It’s known that men who have sex with men tend to have disproportionately high rates of sexually transmitted diseases (STDs) compared with the general population, particularly African American and Latino men. A new study
has discovered a link between the methods that these men use to find sexual partners and STD infection rates.
The study, conducted by scientists at the Centers for Disease Control and Prevention (CDC), was comprised of 853 African American and Latino men who lived in Chicago, Illinois, Kansas City, Missouri, and Fort Lauderdale, Florida, who indicated that they had engaged in sex with at least 1 man during the previous year. The men were recruited either online or through some form of community outreach. Questions included their HIV status, whether they identified as gay or bisexual, how many male partners they’d had in the previous 3 months, and whether they used the Internet (via computer) and mobile-phone applications (apps) to look for sex partners.
Overall, 23% of the respondents said they had dealt with an STD in the past year, including 33% of those who said they were HIV-positive and 17% of those who were HIV-negative. Not surprisingly, the percentage of respondents who said they had an STD increased with the number of male partners in the prior 3 months, going from 14% of those who had not engaged in sex with another man to up to 41% of those who indicated they had been intimate with at least 10 partners. Men who identified as gay had higher rates of STDs (24%) than bisexual men (15%). Among respondents who used technology to look for partners, higher rates of STDs were correlated with the use of both the Internet and mobile phones to seek sexual encounters; 36% of respondents who indicated that they had an STD used both the computer and phone, while 13% used either method but not both.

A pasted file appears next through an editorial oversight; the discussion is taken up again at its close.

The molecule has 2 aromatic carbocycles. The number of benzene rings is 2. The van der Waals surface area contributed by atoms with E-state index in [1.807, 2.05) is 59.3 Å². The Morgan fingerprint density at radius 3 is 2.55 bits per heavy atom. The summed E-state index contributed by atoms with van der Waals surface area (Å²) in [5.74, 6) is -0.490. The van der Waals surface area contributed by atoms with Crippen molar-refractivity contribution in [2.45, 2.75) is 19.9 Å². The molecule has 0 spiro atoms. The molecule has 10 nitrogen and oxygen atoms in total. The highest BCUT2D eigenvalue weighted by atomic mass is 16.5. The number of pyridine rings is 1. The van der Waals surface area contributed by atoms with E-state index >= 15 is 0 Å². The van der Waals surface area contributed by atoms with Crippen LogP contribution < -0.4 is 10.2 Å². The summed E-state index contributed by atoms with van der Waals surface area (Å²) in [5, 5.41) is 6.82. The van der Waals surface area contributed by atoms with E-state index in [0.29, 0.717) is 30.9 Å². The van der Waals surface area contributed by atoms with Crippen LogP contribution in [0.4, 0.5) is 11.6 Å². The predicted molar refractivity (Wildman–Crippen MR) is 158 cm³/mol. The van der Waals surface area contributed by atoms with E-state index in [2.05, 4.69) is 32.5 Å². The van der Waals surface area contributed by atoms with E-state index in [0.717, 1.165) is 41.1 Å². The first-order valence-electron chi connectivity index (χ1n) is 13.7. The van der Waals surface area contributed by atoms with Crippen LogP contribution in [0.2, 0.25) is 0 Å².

Why would men who use multiple forms of technology to find sexual partners have more STDs than men who use just one form? The reasons are not yet clear.
“This analysis is associational and not causal in nature,” Gordon Mansergh, PhD, a senior scientist at the CDC and an author of the study, told Contagion®
. “However, it suggests an area for future research. While we don’t know if dating apps are contributing to HIV and STD infections, we do know that many people use dating apps to find and meet potential sexual partners. It’s important for people who use these apps to learn about ways to reduce their risk for HIV and STDs, communicate openly with their partners, get tested regularly, and seek treatment as appropriate.”
Laurie Saloman, MS, is a health writer with more than 20 years of experience working for both consumer and physician-focused publications. She is a graduate of Brandeis University and the Medill School of Journalism at Northwestern University. She lives in New Jersey with her family.
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